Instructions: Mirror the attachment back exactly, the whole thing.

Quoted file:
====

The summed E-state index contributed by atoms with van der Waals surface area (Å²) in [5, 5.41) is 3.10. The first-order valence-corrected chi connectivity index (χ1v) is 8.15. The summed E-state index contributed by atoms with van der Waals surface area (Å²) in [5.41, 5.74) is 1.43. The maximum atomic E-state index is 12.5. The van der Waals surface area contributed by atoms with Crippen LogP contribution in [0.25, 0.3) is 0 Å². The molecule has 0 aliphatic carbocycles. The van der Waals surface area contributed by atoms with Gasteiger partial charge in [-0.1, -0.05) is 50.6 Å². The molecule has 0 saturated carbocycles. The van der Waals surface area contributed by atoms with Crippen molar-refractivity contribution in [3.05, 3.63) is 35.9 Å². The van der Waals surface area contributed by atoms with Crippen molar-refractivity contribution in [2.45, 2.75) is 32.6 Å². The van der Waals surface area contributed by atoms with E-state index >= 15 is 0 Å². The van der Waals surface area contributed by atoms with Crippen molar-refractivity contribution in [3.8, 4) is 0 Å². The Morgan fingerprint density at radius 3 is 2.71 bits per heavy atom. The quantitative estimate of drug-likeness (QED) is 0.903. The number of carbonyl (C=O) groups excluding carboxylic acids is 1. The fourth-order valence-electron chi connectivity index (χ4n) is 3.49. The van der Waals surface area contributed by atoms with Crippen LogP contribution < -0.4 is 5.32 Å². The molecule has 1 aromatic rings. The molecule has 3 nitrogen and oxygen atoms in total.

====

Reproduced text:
The summed E-state index contributed by atoms with van der Waals surface area (Å²) in [5, 5.41) is 3.10. The first-order valence-corrected chi connectivity index (χ1v) is 8.15. The summed E-state index contributed by atoms with van der Waals surface area (Å²) in [5.41, 5.74) is 1.43. The maximum atomic E-state index is 12.5. The van der Waals surface area contributed by atoms with Crippen LogP contribution in [0.25, 0.3) is 0 Å². The molecule has 0 aliphatic carbocycles. The van der Waals surface area contributed by atoms with Gasteiger partial charge in [-0.1, -0.05) is 50.6 Å². The molecule has 0 saturated carbocycles. The van der Waals surface area contributed by atoms with Crippen molar-refractivity contribution in [3.05, 3.63) is 35.9 Å². The van der Waals surface area contributed by atoms with Crippen molar-refractivity contribution in [2.45, 2.75) is 32.6 Å². The van der Waals surface area contributed by atoms with E-state index >= 15 is 0 Å². The van der Waals surface area contributed by atoms with Crippen molar-refractivity contribution in [3.8, 4) is 0 Å². The Morgan fingerprint density at radius 3 is 2.71 bits per heavy atom. The quantitative estimate of drug-likeness (QED) is 0.903. The number of carbonyl (C=O) groups excluding carboxylic acids is 1. The fourth-order valence-electron chi connectivity index (χ4n) is 3.49. The van der Waals surface area contributed by atoms with Crippen LogP contribution < -0.4 is 5.32 Å². The molecule has 1 aromatic rings. The molecule has 3 nitrogen and oxygen atoms in total.